For the Love of Lit - Four Free Webinars for ELA Teachers

This week PBS Education is hosting the first webinar in a four part virtual professional development series called For the Love of Lit. This series features free webinars designed to help ELA teachers engage their students in learning about literature.

The four webinars in the series are as follows:
  • Inspiring Young Authors, with NaNoWriMo founder Chris Baty
  • Including All Readers, with student activist Marley Dias
  • Encouraging Bright Thinkers
  • Cultivating Young Book Lovers
You can register for one or all four registers right here. PD certificates are available for attending each session.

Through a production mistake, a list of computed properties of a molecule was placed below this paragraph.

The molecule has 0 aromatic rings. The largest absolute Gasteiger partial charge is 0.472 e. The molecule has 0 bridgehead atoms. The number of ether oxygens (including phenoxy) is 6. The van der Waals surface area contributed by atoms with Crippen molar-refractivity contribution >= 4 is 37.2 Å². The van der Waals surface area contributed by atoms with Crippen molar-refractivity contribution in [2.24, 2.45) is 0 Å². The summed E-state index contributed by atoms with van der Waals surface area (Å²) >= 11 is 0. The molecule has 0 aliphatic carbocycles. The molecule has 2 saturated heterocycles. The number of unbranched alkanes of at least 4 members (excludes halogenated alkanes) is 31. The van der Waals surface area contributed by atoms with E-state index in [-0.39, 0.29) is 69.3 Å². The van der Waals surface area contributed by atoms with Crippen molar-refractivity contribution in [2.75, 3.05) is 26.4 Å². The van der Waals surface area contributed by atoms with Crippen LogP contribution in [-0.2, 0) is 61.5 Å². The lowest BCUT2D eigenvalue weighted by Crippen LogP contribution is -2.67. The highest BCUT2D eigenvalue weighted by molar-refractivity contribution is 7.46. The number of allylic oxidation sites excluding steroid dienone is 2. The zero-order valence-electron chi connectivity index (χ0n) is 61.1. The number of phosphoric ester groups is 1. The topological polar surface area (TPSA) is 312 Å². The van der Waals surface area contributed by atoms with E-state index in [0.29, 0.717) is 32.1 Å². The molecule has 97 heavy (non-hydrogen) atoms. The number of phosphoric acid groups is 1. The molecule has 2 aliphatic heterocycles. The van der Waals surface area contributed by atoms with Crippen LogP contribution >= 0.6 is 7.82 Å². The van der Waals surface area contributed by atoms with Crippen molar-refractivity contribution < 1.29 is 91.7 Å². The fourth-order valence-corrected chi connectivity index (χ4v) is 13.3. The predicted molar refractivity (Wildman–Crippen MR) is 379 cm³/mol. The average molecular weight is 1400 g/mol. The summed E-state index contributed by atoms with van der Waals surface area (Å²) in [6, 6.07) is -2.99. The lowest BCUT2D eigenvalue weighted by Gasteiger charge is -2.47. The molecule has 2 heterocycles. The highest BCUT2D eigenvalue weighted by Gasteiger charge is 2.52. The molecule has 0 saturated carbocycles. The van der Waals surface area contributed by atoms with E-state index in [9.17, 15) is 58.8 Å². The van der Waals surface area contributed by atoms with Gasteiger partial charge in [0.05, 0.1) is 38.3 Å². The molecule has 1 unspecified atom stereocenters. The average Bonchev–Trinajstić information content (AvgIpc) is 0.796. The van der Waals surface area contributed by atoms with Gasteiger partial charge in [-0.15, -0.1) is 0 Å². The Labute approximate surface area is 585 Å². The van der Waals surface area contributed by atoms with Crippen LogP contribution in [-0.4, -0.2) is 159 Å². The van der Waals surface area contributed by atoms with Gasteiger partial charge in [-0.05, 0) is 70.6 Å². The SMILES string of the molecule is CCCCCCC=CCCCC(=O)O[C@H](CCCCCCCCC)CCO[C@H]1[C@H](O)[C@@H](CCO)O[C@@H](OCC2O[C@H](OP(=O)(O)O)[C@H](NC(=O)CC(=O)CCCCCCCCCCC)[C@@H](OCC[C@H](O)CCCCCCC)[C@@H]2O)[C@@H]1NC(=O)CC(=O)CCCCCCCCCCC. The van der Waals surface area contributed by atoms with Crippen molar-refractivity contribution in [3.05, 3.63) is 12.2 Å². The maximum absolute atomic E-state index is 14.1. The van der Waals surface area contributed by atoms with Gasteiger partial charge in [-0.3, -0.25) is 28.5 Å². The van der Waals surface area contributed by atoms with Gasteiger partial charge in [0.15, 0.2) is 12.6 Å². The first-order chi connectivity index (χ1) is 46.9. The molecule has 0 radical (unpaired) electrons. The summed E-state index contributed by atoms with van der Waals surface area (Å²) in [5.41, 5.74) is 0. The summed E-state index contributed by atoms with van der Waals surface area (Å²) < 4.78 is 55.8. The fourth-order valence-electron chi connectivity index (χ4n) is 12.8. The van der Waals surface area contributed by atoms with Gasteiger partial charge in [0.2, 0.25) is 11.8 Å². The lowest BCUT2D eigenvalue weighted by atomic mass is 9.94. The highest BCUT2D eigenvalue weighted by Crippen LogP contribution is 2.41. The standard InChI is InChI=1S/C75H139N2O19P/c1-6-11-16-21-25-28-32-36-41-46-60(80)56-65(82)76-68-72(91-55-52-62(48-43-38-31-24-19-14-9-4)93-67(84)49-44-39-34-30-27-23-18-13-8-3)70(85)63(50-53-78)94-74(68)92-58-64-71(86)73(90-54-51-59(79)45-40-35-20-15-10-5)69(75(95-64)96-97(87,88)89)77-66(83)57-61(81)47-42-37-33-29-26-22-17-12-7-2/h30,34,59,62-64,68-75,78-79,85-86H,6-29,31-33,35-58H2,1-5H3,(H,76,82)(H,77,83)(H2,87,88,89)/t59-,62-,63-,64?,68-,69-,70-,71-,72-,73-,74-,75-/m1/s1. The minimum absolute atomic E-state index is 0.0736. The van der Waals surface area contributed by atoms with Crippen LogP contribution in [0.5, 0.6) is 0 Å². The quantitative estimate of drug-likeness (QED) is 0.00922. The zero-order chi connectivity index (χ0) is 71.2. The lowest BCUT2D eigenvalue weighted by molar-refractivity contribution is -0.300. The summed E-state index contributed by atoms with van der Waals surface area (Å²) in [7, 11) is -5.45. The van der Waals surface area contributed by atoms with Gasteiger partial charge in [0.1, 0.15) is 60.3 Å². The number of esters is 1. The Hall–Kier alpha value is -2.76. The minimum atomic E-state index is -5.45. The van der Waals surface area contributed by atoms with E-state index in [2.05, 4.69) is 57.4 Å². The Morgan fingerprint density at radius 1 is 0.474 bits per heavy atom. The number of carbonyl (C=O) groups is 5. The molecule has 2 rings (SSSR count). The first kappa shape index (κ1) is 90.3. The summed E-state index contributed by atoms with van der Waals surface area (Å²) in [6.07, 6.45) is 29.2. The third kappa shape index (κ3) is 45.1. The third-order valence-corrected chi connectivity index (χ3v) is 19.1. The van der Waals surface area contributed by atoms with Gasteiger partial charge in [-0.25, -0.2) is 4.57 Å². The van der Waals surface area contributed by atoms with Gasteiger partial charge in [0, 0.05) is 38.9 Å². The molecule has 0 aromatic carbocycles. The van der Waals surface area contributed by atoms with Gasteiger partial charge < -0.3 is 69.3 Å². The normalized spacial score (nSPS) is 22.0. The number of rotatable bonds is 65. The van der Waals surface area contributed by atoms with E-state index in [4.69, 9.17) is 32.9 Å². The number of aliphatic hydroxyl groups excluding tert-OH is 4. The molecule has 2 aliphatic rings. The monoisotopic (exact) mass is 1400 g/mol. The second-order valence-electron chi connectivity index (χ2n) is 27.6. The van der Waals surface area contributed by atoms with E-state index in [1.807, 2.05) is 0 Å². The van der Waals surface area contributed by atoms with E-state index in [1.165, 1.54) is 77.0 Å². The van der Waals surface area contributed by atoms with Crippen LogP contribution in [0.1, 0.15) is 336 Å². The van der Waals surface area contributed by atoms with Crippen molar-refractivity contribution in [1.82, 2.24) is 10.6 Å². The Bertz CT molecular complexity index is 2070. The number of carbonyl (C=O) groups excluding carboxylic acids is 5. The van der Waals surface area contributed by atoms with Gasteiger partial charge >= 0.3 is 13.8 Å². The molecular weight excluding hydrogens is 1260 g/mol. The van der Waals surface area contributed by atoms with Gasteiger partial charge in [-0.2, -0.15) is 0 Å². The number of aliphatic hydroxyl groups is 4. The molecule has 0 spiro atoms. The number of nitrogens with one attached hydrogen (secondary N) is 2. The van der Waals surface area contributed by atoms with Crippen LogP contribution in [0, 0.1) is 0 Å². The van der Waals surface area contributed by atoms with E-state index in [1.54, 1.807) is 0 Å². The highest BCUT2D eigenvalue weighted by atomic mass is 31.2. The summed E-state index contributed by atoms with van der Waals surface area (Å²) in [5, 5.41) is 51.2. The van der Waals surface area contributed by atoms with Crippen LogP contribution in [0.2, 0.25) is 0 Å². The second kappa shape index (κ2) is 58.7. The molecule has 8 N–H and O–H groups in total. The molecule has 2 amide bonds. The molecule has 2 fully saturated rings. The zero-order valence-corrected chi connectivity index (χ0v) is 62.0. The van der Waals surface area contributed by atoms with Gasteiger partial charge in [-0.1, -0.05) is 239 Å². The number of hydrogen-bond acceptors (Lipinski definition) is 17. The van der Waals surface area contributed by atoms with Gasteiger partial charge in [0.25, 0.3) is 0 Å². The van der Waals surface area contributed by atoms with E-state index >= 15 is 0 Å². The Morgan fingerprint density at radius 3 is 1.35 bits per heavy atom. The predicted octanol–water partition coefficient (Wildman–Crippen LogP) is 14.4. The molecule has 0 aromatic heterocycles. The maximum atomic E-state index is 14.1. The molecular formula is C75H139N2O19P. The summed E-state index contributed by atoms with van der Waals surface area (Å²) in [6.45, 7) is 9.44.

Why You Need a Flu Shot Every Year - A TED-Ed Science Lesson

This morning Lifehacker ran an article encouraging people to get a flu shot (the title of the article is not school-appropriate so I won't link to it). The point of the article was to remind people that getting the flu shot isn't just about them, it's also about helping to keep your community healthy. Reading that article reminded me a TED-Ed lesson titled Why Do You Have to Get a Flu Shot Every Year?

Why Do You Need To Get A Flu Shot Every Year? does a god job of succinctly explaining how influenza changes and why a new vaccine is developed every year.

How to Send Personalized Certificates via Google Forms or Google Sheets